Perhaps it is not a coincidence that my earliest memories of my musician father have to do with sound. Here they are in chronological order, from early infancy to toddlerhood:
The Lip Trumpet. I am in my mother’s arms. My father comes home, puts down his violin, takes off his winter-smelling hat and coat, kisses my mother, and with his lips almost closed blows forcefully into my neck, making a trumpet squeak that is as sharp as the feel of his mustache on my skin. I scream with delight, and he does it again. Not surprisingly, the neck becomes for me a significant erogenous zone.
The Watch. Round and flat as a María biscuit, the gold Omega pocket watch once belonged to my grandfather. Every day when my father dashes home at noon from orchestra rehearsal, he puts it on the table next to his plate, announcing, “I have five minutes to eat!” before he must rush off to teach at the conservatory. Now I am sitting on my father’s lap. He rests his cigarette on the ashtray and with his long, tobacco-stained fingers draws his watch out of the funny little vest pocket where it lives. He lifts the lid, which is as thin and delicate as a communion wafer, and puts it against my ear: escolta, he says—listen! And I hear the metallic ticking, like a kind of cricket, and smell the sweet-acrid cigarette scent of his fingers on my face. “Did you like it?” he asks, and slides the watch back into its little pocket.
Pizzicato. Slowly and carefully, as if it were a baby, my father takes his violin out of its case. I toddle into the room and he bends towards me. “Vine, nena,” he says. “Would you like to do a pizzicato?” Propping the violin against his knee, he shows me how to pluck the D string, which is a dull yellow color and was made, I’ve been told, from the gut of a cat. I push my finger against the string, but nothing happens. “You have to lift it a little, like this,” he says, and demonstrates again. I curve my index finger and place the tip under the gut of the cat, lift, and hear the low, dull ping as the string snaps back. “Excellent,” my father says, “now you know how to do a pizzicato. And now I must practice.” I float out of the room, filled with pride, not so much at having produced the pizzicato, but at having become, for a fleeting moment—my mother is in the dining room, talking to her sisters—the focus of my father’s attention.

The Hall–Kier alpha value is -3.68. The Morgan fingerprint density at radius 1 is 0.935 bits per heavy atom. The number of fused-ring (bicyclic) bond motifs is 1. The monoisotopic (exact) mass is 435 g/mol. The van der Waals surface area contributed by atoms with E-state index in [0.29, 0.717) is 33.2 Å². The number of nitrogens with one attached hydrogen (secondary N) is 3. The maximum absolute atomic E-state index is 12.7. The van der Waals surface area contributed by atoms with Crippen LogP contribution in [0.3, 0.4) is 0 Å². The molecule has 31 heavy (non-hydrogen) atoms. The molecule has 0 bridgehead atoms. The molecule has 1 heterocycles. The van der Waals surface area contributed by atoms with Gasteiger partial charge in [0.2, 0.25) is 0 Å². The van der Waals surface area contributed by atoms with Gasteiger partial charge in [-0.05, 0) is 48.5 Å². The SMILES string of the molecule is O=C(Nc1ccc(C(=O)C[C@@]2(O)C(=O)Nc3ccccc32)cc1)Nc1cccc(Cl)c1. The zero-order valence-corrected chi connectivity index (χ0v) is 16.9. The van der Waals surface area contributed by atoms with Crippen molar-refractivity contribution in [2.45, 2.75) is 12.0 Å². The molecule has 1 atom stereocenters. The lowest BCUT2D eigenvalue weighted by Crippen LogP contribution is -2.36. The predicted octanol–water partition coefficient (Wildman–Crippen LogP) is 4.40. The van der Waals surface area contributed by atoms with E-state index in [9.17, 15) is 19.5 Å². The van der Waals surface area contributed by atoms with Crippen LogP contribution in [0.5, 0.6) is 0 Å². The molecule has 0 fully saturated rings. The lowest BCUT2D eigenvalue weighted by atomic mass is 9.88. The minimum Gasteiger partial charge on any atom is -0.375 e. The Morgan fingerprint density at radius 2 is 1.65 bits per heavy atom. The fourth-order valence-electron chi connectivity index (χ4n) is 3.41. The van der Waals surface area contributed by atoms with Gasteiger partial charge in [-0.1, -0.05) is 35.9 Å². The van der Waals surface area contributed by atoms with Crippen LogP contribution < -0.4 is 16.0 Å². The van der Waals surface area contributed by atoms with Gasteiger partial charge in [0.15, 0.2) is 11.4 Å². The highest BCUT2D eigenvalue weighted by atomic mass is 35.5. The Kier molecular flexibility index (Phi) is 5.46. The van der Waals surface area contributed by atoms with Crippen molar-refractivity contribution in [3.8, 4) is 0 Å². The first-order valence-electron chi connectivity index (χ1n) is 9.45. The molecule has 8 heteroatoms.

The Beethoven. My period of toilet training coincides with my father’s preparation to play the solo part of Beethoven’s violin concerto. This being one of the major pieces of the repertoire, I must have first heard it when I was in utero, but with my father’s performance date approaching the frequency of my exposure has recently increased. And so it is that one day my mother finds me seated on the teapot-sized china potty (chairs with a bowl insert apparently not having been invented yet), passing the time by humming the staccato hunting theme of the third movement.
After his death, both my father’s watch and his violin came into my possession. Years later, I had the watch repaired and gave it to my grandson, who has never worn a vest and probably never will, but who I hope will keep the watch as a symbol of his membership in the male Benejam lineage. The violin, with the worn spot on its “shoulder” where my father’s hand rested in the higher positions, went to my granddaughter, and served her well during her student years.
Of the third movement of the Beethoven concerto nothing tangible remains, only my ability to replay its jolly rhythms in my mind and feel the bow’s bite in my flesh—the places where, more than in gold or wood, the past lives on with all its warmth and color.